The Sadness has been a film making some early commotion due to an extreme and graphic nature – a new angle on the zombie genre in the age of our pandemic. As such, Rob Jabbaz debut film poses positives superseding the concerning elements, with the state of extreme cinema split between lazy gross-out sequences and more refined productions that hold deeper value over its mere ability to upset the viewer. Playing as part of Fantasia Fest 2021, and marking the first time the fest ever used a trigger warning, it marked the perfect time to check out this exercise in violent excess.
What Is It About?
“After a year of combating a pandemic with relatively benign symptoms, a frustrated nation finally lets its guard down. This is when the virus spontaneously mutates, giving rise to a mind-altering plague. The streets erupt into violence and depravity, as those infected are driven to enact the most cruel and ghastly things they can think of. Murder, torture, rape and mutilation are only the beginning. A young couple is pushed to the limits of sanity as they try to reunite amid the chaos. The age of civility and order is no more. There is only The Sadness“
The Sadness is a constant barrage of gore and ultra-violence, notable for being beautifully crafted to satiate those craving a more extreme experience without inhibition – no sacred rules regulating the ensuing carnage. The practical effects in the film are brutally on point, and for every gruesome act of violence, the blood, or other fluids, flow in an excess never before seen in a zombie film – this alone providing an idea of just how extravagant the production is. However, at points, the production feels hyper-realistic, consequently dulling the shocking nature of the savage imagery. Although this may be interpreted a negative point, this offers a necessary reprise from the unhinged intensity and delivers some comedic flair to make the constant chaos digestible. Ultimately, audiences are certain to be blown away by the attention to detail in all the nastiness that marks the most graphic and upsetting murder pieces committed to celluloid.
Undeniably, the production is a true delight for those that love those WTF moments that leaves your jaw on the floor. Truly better to experience the extremities yourself, the amount of violent stabbings and frenzied sexual assault is the best way to give the viewer a slight advance warning to content depicted – no such violent impulses here lightly performed. However, Fantasia’s choice to give the film a trigger warning was well realized as the list of deplorable actions runs pretty high – the film is not for the faint of heart.
Arguably, the film breaks the label of “extreme” which often just focuses on confronting the audience with upsetting visuals through the inclusion of wonderful production values. Essentially, The Sadness is beautifully shot and edited together, boosted with incredible sound design, that resonates fantastically the state of chaos as society collapses. Granted, this does not downplay the graphic content, but as far as ‘extreme cinema’ is concerned, The Sadness is one of the most technically well executed films to ever receive the moniker.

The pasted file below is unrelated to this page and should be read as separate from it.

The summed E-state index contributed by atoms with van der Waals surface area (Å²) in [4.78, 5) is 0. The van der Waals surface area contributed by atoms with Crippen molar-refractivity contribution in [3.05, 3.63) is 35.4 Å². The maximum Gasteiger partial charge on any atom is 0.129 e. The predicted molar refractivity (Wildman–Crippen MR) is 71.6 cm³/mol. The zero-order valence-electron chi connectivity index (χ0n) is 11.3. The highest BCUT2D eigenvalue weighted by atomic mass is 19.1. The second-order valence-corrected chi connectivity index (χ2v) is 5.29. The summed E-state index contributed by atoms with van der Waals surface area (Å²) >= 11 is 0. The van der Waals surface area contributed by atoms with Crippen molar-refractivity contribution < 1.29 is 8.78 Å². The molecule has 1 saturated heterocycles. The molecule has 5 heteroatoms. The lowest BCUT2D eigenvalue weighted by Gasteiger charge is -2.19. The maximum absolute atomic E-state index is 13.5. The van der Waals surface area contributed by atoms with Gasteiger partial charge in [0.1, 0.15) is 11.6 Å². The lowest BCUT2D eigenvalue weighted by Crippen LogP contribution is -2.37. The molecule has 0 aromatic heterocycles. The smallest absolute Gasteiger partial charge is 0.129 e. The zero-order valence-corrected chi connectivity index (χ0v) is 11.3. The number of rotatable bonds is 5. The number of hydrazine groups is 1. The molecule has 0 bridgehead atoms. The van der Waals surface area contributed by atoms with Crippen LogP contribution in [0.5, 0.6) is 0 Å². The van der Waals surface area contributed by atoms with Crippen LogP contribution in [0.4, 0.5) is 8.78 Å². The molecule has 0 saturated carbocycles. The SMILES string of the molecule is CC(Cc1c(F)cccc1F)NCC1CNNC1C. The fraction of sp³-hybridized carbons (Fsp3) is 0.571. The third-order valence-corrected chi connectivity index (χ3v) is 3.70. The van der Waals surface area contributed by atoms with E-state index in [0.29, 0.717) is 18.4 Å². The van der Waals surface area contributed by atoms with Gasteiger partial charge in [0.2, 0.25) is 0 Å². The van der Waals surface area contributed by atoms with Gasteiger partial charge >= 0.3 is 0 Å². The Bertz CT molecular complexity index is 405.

What Did Not Work?
The characters here are shallow, and there is little reason to feel invested in their plight. Consequently, the experience is more one of being along for the ride instead of trying to empathize with the characters. In addition, there is an attempt at putting in some political commentary towards the latter portion of the film that falls rather flat. Nevertheless, this is not a film that one really jumps into for the plot but rather for the sensational nature of the beast that is The Sadness.
There are going to be two reactions to The Sadness; extreme disgust and hatred towards its depiction if violence versus those who embrace it in all its chaotic glory. The film won’t be for everyone. If certain extreme moments in a film are enough to turn you off a production, assume it’s too much and save your sanity by giving it a skip. However, fans of extreme cinema should rejoice as the film is the perfect balance of high production values and disturbing visuals that are almost unprecedented in a genre frequently derided as low-brow.
Myself? I loved every moment of the film and found it being a wonderful mindf*** with upsetting visuals, yet bringing a high quality which is often pushed aside when reliant on purely shock. Thus, the film feels less aimed at the ‘edge lord’ type who will vainly wear shocking cinema as a banner of pride – holding merit in being able to tolerate depravity. Certainly there is a certain eye related scene that will be talked about for years to come, but The Sadness is much greater than an ability just to offend – do not miss a chance to check this exceptional gore film.
Greetings, My name is Adam and I am from Canada.
My love for all things bizarre came at a young age, as boredom in a small town lead me down a rabbit hole of obscure film, music, tv and literature. I have carried these fascinations with and turned it into a passion for writing, sharing and discussing the various arts.
My area of expertise, if there was one, would be geared towards Asian horror with a particular interest in film and manga. However, if it is odd, disturbing or trashy I probably heard of it or can at least pretend I have in conversation.
Thank you for taking the time to read my work, I always look to grow both as a writer and fan. I truly appreciate anyone willing to come along for the journey and share their passions in turn.